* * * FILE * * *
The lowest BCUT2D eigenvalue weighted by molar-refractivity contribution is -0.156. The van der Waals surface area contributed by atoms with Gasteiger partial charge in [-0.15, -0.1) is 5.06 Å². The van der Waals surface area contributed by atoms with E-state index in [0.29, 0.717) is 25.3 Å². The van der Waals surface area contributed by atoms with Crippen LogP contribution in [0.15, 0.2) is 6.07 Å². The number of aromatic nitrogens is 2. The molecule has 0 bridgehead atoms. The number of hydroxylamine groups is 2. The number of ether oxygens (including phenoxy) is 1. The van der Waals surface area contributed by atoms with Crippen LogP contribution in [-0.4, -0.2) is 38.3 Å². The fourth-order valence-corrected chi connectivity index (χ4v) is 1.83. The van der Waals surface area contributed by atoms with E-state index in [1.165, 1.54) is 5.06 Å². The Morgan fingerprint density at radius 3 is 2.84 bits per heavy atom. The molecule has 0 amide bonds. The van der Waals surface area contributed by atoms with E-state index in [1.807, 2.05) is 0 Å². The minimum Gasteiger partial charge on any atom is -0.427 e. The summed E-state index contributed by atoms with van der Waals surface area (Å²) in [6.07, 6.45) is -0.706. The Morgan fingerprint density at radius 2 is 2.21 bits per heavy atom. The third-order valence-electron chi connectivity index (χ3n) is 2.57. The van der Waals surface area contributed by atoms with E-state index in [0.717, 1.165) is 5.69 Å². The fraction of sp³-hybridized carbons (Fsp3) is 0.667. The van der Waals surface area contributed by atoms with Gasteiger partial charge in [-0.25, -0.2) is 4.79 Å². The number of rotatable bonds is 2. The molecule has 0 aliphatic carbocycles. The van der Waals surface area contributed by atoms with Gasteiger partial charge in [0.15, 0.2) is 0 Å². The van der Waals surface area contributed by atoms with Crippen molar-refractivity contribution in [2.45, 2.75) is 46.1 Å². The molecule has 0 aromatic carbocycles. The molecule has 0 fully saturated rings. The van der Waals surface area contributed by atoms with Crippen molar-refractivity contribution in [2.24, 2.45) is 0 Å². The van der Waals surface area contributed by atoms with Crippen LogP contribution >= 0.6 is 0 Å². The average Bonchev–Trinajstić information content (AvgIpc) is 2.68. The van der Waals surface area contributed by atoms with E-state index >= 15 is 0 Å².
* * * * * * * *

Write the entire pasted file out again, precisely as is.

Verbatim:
The lowest BCUT2D eigenvalue weighted by molar-refractivity contribution is -0.156. The van der Waals surface area contributed by atoms with Gasteiger partial charge in [-0.15, -0.1) is 5.06 Å². The van der Waals surface area contributed by atoms with E-state index in [0.29, 0.717) is 25.3 Å². The van der Waals surface area contributed by atoms with Crippen LogP contribution in [0.15, 0.2) is 6.07 Å². The number of aromatic nitrogens is 2. The molecule has 0 bridgehead atoms. The number of hydroxylamine groups is 2. The number of ether oxygens (including phenoxy) is 1. The van der Waals surface area contributed by atoms with Crippen LogP contribution in [-0.4, -0.2) is 38.3 Å². The fourth-order valence-corrected chi connectivity index (χ4v) is 1.83. The van der Waals surface area contributed by atoms with E-state index in [1.165, 1.54) is 5.06 Å². The Morgan fingerprint density at radius 3 is 2.84 bits per heavy atom. The molecule has 0 amide bonds. The van der Waals surface area contributed by atoms with E-state index in [1.807, 2.05) is 0 Å². The minimum Gasteiger partial charge on any atom is -0.427 e. The summed E-state index contributed by atoms with van der Waals surface area (Å²) in [6.07, 6.45) is -0.706. The Morgan fingerprint density at radius 2 is 2.21 bits per heavy atom. The third-order valence-electron chi connectivity index (χ3n) is 2.57. The van der Waals surface area contributed by atoms with E-state index in [0.717, 1.165) is 5.69 Å². The fraction of sp³-hybridized carbons (Fsp3) is 0.667. The van der Waals surface area contributed by atoms with Gasteiger partial charge in [-0.25, -0.2) is 4.79 Å². The number of rotatable bonds is 2. The molecule has 0 aliphatic carbocycles. The van der Waals surface area contributed by atoms with Gasteiger partial charge in [0.15, 0.2) is 0 Å². The van der Waals surface area contributed by atoms with Crippen molar-refractivity contribution in [2.45, 2.75) is 46.1 Å². The molecule has 0 aromatic carbocycles. The molecule has 0 fully saturated rings. The van der Waals surface area contributed by atoms with Crippen molar-refractivity contribution in [2.24, 2.45) is 0 Å². The van der Waals surface area contributed by atoms with Crippen LogP contribution >= 0.6 is 0 Å². The average Bonchev–Trinajstić information content (AvgIpc) is 2.68. The van der Waals surface area contributed by atoms with E-state index >= 15 is 0 Å².